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With a firm 54 percent lead in hand, Rep. Ryan Zinke spent much of Election Day evening talking about what he planned to do in his second term representing Montana in the U.S. House.

"The big challenge is how we heal and unite," Zinke said before taking the podium. "This is an American issue when the national anthem becomes political, when law enforcement isn't respected - we're going to have to unite as Americans."

About 150 supporters gathered in the Lodge at Whitefish Lake to watch the national poll results with Zinke and several Flathead County legislative candidates. The room grew increasingly jubilant as the presidential vote solidified around Republican Donald Trump. By 10:30 p.m., many were already heading home before Zinke made his public remarks.

The first-term GOP incumbent held a 57 percent to 40 percent lead over Democrat Denise Juneau, who garnered national attention for her historic bid for national office. Juneau would have been the first Native American woman elected to Congress.

About an hour after Juneau took the Top Hat stage, she released a statement conceding the race to Zinke.

"Sometimes, results don’t go the way we want them to, and it’s OK to be disappointed," Juneau said in an emailed statement. "But, we should not be discouraged. We need to pick up the pieces and continue our work to make this world a better place.

"I just called Congressman Zinke to congratulate him on his re-election, and I wished him the best. I hope that after this long campaign he will truly work to represent all of us as our Congressman."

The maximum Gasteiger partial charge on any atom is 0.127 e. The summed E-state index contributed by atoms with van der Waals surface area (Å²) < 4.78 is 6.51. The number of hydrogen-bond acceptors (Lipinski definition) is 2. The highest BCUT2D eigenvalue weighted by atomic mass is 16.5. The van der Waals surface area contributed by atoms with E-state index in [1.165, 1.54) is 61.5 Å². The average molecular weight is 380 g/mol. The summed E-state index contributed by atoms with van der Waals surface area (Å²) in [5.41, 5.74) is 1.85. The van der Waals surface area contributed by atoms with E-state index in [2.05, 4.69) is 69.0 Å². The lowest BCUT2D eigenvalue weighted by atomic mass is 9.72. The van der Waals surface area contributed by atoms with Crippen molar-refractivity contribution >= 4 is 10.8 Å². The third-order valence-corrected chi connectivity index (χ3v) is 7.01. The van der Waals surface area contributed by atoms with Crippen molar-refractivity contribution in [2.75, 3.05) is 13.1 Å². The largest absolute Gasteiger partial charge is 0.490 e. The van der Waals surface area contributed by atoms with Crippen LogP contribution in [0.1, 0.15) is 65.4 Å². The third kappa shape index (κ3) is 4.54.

Acknowledging that Montana ranks No. 1 in the nation for political ticket splitting, Zinke said he was ready to work with Gov. Steve Bullock and the rest of the state leadership. He was also interested to see how the House of Representatives settled its leadership order.

"We'll have to see where (Speaker of the House) Paul Ryan is," Zinke said. "He did endorse Trump, but then the narrative he followed afterward was not very strong. He's got to convince the caucus that he's capable of leadership."

As to his own ambitions, Zinke said he'd wait to see which way the wind was blowing.

He said he was more focused on infrastructure issues in Montana, including improvements to Glacier and Yellowstone national parks, national forest amenities and other public lands.

About 150 people gathered at the Lodge at Whitefish Lake to watch the results and greet Zinke. They cheered as North Carolina was called for Trump, and again when Idaho reported in with 83 percent in favor of the Republican candidate. The cheers got even louder when Wisconsin went in the GOP column.

"It's time to show leadership," Zinke said. "It's time to put politics in the back seat."

A Republican has held Montana’s House seat for two decades. 

The election for the House seat came one day after the anniversary of Montana’s Jeannette Rankin being elected to Congress in 1916 – the first woman ever elected to Congress.

After 23 years in the U.S. Navy SEALs, Zinke served one term as a state senator. In 2012, he ran for lieutenant governor, but failed.